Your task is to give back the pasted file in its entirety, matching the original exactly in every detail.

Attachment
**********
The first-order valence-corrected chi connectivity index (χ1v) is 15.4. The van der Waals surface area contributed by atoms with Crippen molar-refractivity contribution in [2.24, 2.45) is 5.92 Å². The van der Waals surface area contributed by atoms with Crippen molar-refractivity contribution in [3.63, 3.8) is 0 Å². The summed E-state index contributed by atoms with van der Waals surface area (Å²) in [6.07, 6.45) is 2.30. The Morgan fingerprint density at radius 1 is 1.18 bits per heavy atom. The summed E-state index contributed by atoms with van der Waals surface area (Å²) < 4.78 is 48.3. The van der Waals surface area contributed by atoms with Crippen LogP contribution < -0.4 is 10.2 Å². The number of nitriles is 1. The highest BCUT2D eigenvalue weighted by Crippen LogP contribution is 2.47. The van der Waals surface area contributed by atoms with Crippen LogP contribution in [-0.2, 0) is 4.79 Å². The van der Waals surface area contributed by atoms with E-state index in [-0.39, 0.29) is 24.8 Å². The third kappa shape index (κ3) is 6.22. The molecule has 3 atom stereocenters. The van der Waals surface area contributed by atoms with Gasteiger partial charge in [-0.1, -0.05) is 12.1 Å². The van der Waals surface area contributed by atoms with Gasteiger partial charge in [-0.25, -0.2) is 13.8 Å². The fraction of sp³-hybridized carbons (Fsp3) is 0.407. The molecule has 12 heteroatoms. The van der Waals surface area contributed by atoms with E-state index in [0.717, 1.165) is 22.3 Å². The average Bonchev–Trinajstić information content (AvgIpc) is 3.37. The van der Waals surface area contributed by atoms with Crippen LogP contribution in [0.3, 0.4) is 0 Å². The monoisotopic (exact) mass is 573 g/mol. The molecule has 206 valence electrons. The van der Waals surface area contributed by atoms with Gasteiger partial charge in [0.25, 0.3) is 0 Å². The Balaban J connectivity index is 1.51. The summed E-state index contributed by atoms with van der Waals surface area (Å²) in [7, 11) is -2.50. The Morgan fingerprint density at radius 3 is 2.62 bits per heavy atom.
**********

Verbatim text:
The first-order valence-corrected chi connectivity index (χ1v) is 15.4. The van der Waals surface area contributed by atoms with Crippen molar-refractivity contribution in [2.24, 2.45) is 5.92 Å². The van der Waals surface area contributed by atoms with Crippen molar-refractivity contribution in [3.63, 3.8) is 0 Å². The summed E-state index contributed by atoms with van der Waals surface area (Å²) in [6.07, 6.45) is 2.30. The Morgan fingerprint density at radius 1 is 1.18 bits per heavy atom. The summed E-state index contributed by atoms with van der Waals surface area (Å²) < 4.78 is 48.3. The van der Waals surface area contributed by atoms with Crippen LogP contribution < -0.4 is 10.2 Å². The number of nitriles is 1. The highest BCUT2D eigenvalue weighted by Crippen LogP contribution is 2.47. The van der Waals surface area contributed by atoms with Crippen LogP contribution in [-0.2, 0) is 4.79 Å². The van der Waals surface area contributed by atoms with E-state index in [-0.39, 0.29) is 24.8 Å². The third kappa shape index (κ3) is 6.22. The molecule has 3 atom stereocenters. The van der Waals surface area contributed by atoms with Gasteiger partial charge in [-0.1, -0.05) is 12.1 Å². The van der Waals surface area contributed by atoms with Gasteiger partial charge in [-0.25, -0.2) is 13.8 Å². The fraction of sp³-hybridized carbons (Fsp3) is 0.407. The molecule has 12 heteroatoms. The van der Waals surface area contributed by atoms with E-state index in [0.717, 1.165) is 22.3 Å². The average Bonchev–Trinajstić information content (AvgIpc) is 3.37. The van der Waals surface area contributed by atoms with Crippen LogP contribution in [0.3, 0.4) is 0 Å². The monoisotopic (exact) mass is 573 g/mol. The molecule has 206 valence electrons. The van der Waals surface area contributed by atoms with Gasteiger partial charge in [0.25, 0.3) is 0 Å². The Balaban J connectivity index is 1.51. The summed E-state index contributed by atoms with van der Waals surface area (Å²) in [7, 11) is -2.50. The Morgan fingerprint density at radius 3 is 2.62 bits per heavy atom.